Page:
Project description:Inbreeding is a known risk factor for recessive Mendelian diseases and previous studies have suggested that it could also play a role in complex disorders, such as psychiatric diseases. Recent inbreeding results in the presence of long runs of homozygosity (ROHs) along the genome, which are also defined as autozygosity regions. Genetic variants in these regions have two alleles that are identical by descent, thus increasing the odds of bearing rare recessive deleterious mutations due to a homozygous state. A recent study showed a suggestive enrichment of long ROHs in schizophrenic patients, suggesting that recent inbreeding could play a role in the disease. To better understand the impact of autozygosity on schizophrenia risk, we selected, from a cohort of 180 Italian patients, seven subjects with extremely high numbers of large ROHs that were likely due to recent inbreeding and characterized the mutational landscape within their ROHs using Whole Exome Sequencing and, gene set enrichment analysis. We identified a significant overlap (17%; empirical p-value = 0.0171) between genes inside ROHs affected by low frequency functional homozygous variants (107 genes) and the group of most promising candidate genes mutated in schizophrenia. Moreover, in four patients, we identified novel and extremely rare damaging mutations in the genes involved in neurodevelopment (MEGF8) and in GABA/glutamatergic synaptic transmission (GAD1, FMN1, ANO2). These results provide insights into the contribution of rare recessive mutations and inbreeding as risk factors for schizophrenia. ROHs that are likely due to recent inbreeding harbor a combination of predisposing low-frequency variants and extremely rare variants that have a high impact on pivotal biological pathways implicated in the disease. In addition, this study confirms that focusing on patients with high levels of homozygosity could be a useful prioritization strategy for discovering new high-impact mutations in genetically complex disorders.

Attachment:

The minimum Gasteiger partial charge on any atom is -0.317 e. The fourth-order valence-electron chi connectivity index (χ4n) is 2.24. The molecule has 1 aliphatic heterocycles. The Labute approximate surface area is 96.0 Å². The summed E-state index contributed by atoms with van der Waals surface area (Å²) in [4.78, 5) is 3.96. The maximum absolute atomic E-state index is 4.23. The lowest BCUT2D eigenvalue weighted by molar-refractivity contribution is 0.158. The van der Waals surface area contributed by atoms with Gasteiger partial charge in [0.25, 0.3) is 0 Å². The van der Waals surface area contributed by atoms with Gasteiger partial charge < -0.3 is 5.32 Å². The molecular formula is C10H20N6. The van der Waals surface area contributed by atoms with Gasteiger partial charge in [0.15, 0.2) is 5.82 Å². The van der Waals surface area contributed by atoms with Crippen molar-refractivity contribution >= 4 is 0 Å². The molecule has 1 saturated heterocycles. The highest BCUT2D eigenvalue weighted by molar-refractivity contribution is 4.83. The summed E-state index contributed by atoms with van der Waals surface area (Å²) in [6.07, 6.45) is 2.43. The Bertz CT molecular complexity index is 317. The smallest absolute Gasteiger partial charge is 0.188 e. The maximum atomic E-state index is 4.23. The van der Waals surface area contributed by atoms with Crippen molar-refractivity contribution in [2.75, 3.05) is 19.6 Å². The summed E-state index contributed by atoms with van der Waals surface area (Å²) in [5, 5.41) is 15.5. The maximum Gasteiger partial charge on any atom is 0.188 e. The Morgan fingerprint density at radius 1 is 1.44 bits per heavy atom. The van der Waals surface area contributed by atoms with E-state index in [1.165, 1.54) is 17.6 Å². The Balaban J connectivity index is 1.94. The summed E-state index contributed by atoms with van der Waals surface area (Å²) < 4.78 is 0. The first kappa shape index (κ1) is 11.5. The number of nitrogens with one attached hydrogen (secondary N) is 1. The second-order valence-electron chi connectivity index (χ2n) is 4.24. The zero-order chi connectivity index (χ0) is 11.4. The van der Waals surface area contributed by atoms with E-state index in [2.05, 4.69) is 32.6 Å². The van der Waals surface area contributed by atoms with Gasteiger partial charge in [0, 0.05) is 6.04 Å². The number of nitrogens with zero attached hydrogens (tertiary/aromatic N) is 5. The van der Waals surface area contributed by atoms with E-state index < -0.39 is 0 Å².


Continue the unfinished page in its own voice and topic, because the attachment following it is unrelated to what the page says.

Project description:BACKGROUND:Maintaining maximum genetic diversity and preserving breed viability in conserved populations necessitates the rigorous evaluation of conservation schemes. Three chicken breeds (Baier Yellow Chicken (BEC), Beijing You Chicken (BYC) and Langshan Chicken (LSC)) are currently in conservation programs in China. Changes in genetic diversity were measured by heterozygosity, genomic inbreeding coefficients, and autozygosity, using estimates derived from runs of homozygosity (ROH) that were identified using SNPs. RESULTS:Ninety DNA samples were collected from three generations for each breed. In the most recent generation, the highest genetic diversity was observed in LSC, followed by BEC and BYC. Inbreeding coefficients based on ROH for the three breeds declined slightly between the first and middle generations, and then rapidly increased. No inbreeding coefficients exceeded 0.1. Population structure assessments using neighbor-joining tree analysis, principal components analysis, and STRUCTURE analysis indicated that no genetic differentiation existed within breeds. LD decay and ROH at different cut-off lengths were used to identify traces left by recent or ancient inbreeding. Few long ROH were identified, indicating that inbreeding has been largely avoided with the current conservation strategy. The observed losses in genetic diversity and occurrences of inbreeding might be consequences of sub-optimal effective population sizes. CONCLUSIONS:The conserved Chinese chicken populations have high genomic diversity under the current conservation program (R: F). Furthermore, this study highlights the need to monitor dynamic changes in genetic diversity in conserved breeds over successive generations. Our research provides new insights into genetic diversity dynamics in conserved populations, and lays a solid foundation for improving conservation schemes.